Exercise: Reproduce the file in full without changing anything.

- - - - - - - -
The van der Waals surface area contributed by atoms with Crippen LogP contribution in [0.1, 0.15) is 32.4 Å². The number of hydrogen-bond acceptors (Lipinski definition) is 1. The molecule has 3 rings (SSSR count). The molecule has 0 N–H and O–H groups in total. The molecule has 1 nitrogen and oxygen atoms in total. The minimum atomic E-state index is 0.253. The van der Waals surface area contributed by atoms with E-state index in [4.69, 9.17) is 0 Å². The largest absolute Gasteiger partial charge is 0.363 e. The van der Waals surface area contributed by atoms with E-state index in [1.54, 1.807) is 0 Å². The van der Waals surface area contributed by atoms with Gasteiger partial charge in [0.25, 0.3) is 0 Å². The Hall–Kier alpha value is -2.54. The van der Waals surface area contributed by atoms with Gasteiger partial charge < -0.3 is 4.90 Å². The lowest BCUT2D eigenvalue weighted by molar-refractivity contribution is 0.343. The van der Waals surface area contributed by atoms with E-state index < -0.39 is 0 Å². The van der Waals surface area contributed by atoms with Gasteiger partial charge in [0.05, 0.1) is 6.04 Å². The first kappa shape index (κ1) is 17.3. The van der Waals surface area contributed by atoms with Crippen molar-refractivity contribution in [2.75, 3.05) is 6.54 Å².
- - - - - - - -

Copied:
The van der Waals surface area contributed by atoms with Crippen LogP contribution in [0.1, 0.15) is 32.4 Å². The number of hydrogen-bond acceptors (Lipinski definition) is 1. The molecule has 3 rings (SSSR count). The molecule has 0 N–H and O–H groups in total. The molecule has 1 nitrogen and oxygen atoms in total. The minimum atomic E-state index is 0.253. The van der Waals surface area contributed by atoms with E-state index in [4.69, 9.17) is 0 Å². The largest absolute Gasteiger partial charge is 0.363 e. The van der Waals surface area contributed by atoms with E-state index in [1.54, 1.807) is 0 Å². The van der Waals surface area contributed by atoms with Gasteiger partial charge in [0.25, 0.3) is 0 Å². The Hall–Kier alpha value is -2.54. The van der Waals surface area contributed by atoms with Gasteiger partial charge < -0.3 is 4.90 Å². The lowest BCUT2D eigenvalue weighted by molar-refractivity contribution is 0.343. The van der Waals surface area contributed by atoms with E-state index < -0.39 is 0 Å². The van der Waals surface area contributed by atoms with Gasteiger partial charge in [0.05, 0.1) is 6.04 Å². The first kappa shape index (κ1) is 17.3. The van der Waals surface area contributed by atoms with Crippen molar-refractivity contribution in [2.75, 3.05) is 6.54 Å².